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Tech Industry

Perspective: Waiting for the Greenspan effect

Banking expert Tom Taulli says the Fed's liberal monetary policy will force tech companies with large amounts of cash to put their money to work elsewhere, which could trigger a realignment in the industry.

    Cisco Systems shareholders recently proposed to have the company pay a quarterly dividend. With $21 billion in cash and a much-diminished stock price, a dividend looked like a good way to boost investors' rate of return.

    Calls for dividends are always the hallmark of a hellish bear market and traditionally a sign that the market has hit bottom. True, Cisco's CEO, John Chambers, said he would entertain a dividend if Congress repeals double taxation on dividends and if his investors voted "yes." It was a classic move from Chambers, who always plays chess several moves ahead of his opponent. In the shareholder vote, Cisco investors voted against the proposal by a 10-to-1 margin.

    What is Chambers' real motivation? For starters, we can look at finance theory. If a company has little growth opportunities, a smart move would be to give back the money to shareholders. After all, the money belongs to them, right? And they can take their money and find better uses for it.

    Finance theory seems to be borne out in the real world. For the most part, companies that pay dividends tend to be in mature industries, such as utilities, oil and so on.

    Deep down, Chambers knows that his company--and tech in general--is not at the twilight of growth. Rather, tech has been dealing with the aftershocks of a mania. It's a short-term action in which markets exact brutal efficiency. In the long term, technology is inherently a growth industry.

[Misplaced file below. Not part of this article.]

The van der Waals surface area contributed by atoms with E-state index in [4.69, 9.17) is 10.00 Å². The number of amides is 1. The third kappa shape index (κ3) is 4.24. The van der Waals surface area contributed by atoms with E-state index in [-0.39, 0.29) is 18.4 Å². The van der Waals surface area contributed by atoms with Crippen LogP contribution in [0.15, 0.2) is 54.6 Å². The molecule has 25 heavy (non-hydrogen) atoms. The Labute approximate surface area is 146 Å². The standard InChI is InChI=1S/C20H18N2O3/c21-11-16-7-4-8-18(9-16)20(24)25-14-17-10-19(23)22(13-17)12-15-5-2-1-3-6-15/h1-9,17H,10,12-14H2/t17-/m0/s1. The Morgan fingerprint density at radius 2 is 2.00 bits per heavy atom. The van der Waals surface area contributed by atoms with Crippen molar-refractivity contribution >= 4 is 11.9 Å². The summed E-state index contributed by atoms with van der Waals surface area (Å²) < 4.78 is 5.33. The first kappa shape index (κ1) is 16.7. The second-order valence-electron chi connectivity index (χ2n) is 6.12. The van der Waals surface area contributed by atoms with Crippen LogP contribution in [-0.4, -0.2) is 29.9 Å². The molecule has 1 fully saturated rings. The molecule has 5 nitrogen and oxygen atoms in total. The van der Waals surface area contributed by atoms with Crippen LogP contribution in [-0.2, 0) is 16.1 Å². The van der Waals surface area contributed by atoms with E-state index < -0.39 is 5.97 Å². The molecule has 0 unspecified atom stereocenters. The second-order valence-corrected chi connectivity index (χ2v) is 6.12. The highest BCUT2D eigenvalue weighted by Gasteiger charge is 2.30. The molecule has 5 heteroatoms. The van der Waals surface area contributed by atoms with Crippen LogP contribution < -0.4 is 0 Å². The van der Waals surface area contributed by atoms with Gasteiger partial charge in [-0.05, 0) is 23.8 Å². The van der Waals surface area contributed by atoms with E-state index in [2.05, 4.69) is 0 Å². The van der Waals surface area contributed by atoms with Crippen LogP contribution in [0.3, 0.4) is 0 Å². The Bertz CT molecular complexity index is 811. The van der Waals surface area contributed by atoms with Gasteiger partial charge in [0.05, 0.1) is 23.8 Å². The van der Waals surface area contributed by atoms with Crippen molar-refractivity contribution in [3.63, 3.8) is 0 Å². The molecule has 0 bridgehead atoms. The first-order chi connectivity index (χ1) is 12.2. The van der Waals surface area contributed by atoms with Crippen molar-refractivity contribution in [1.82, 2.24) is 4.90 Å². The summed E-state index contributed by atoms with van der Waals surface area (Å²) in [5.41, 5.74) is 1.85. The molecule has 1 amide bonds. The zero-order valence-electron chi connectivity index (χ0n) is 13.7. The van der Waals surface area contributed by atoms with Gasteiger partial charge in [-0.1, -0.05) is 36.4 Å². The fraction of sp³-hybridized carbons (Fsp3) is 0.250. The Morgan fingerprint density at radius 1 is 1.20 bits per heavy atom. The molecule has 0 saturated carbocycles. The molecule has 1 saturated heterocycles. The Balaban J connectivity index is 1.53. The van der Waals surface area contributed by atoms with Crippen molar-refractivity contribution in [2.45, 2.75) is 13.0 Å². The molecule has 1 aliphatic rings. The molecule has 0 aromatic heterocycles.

Cisco is not alone. Microsoft, Intel and Sun Microsystems have large amounts of cash. They, too, must make decisions about what to do with their treasure chests.

    Deep down, Cisco?s Chambers knows that his company--and tech in general--is not at the twilight of growth.

    Interestingly enough, the situation is not concentrated in the blue-chip tech stocks. In fact, there are a myriad of small tech companies with large amounts of cash. Akamai Technologies has $142 million in cash; ValueClick has $263 million in cash; Ariba has $245 million in cash; and Aether has $373 million. The list goes on and on.

    The wealth of the dot-com era did not suddenly disappear. It still exists and is in the corporate bank accounts of many small public companies.

    Several years ago, Barron's wrote an influential piece that detailed the burn rates of Internet companies. It was certainly scary for investors and marked the end of the "Bubble Era." While many of the companies on the list went bust, some survived. These survivors were able to raise huge amounts of money from IPOs and secondary offerings--and did not blow the money on Super Bowl commercials and crazy ventures.

    Since 2000, the survivors have taken great strides in focusing their business models and reducing their operating expenses. Now these companies are starting to show real profitability. But cost cutting has diminishing returns. At a certain point, the cuts hit the bone and can damage a company?s long-term viability. Moreover, IT spending is likely to be muted during 2003, which makes it tough to generate top-line growth.

    The wealth of the dot-com era did not suddenly disappear. It still exists and is in the corporate bank accounts of many small public companies.

    And there's another problem: Alan Greenspan. With his liberal monetary policy, tech companies have large cash holdings that are earning negligible returns.

    What is a company to do? It can repurchase stock, which many tech companies have done. This reduces the number of outstanding shares, which helps boost earnings per share. It also provides demand in the marketplace, which should mean a higher stock price. But a company can do something else: buy other companies. Mergers and acquisitions have definitely become discredited. Shareholders have suffered great losses because of deal making, such as at WorldCom, Vivendi and Tyco.

    The problem is that we are using yesterday's examples for today's situation. In the current environment, valuations are much lower and companies have streamlined their operations. Companies that have lots of cash do not have to use their devalued stock prices to buy companies.

    With cash earning 1 percent, the hurdle rate for a successful acquisition is not difficult. The formula is simple and compelling. CEOs and CFOs cannot ignore it. So do not be surprised if we see a rush toward mergers and acquisitions in 2003. It looks all but inevitable.